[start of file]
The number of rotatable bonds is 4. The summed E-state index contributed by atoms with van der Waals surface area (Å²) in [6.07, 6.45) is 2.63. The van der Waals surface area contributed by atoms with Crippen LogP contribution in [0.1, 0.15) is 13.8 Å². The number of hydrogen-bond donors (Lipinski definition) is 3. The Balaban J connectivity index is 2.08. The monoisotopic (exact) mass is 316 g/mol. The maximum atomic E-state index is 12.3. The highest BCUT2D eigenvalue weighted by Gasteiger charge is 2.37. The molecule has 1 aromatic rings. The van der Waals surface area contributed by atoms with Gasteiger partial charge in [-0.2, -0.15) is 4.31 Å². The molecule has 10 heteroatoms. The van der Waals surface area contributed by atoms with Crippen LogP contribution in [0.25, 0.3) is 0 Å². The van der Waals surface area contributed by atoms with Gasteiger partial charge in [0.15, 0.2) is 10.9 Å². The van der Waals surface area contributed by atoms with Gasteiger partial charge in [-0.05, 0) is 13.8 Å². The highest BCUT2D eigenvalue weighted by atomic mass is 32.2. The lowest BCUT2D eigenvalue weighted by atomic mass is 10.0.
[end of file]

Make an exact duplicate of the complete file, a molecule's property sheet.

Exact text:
The number of rotatable bonds is 4. The summed E-state index contributed by atoms with van der Waals surface area (Å²) in [6.07, 6.45) is 2.63. The van der Waals surface area contributed by atoms with Crippen LogP contribution in [0.1, 0.15) is 13.8 Å². The number of hydrogen-bond donors (Lipinski definition) is 3. The Balaban J connectivity index is 2.08. The monoisotopic (exact) mass is 316 g/mol. The maximum atomic E-state index is 12.3. The highest BCUT2D eigenvalue weighted by Gasteiger charge is 2.37. The molecule has 1 aromatic rings. The van der Waals surface area contributed by atoms with Gasteiger partial charge in [-0.2, -0.15) is 4.31 Å². The molecule has 10 heteroatoms. The van der Waals surface area contributed by atoms with Crippen LogP contribution in [0.25, 0.3) is 0 Å². The van der Waals surface area contributed by atoms with Gasteiger partial charge in [0.15, 0.2) is 10.9 Å². The van der Waals surface area contributed by atoms with Gasteiger partial charge in [-0.05, 0) is 13.8 Å². The highest BCUT2D eigenvalue weighted by atomic mass is 32.2. The lowest BCUT2D eigenvalue weighted by atomic mass is 10.0.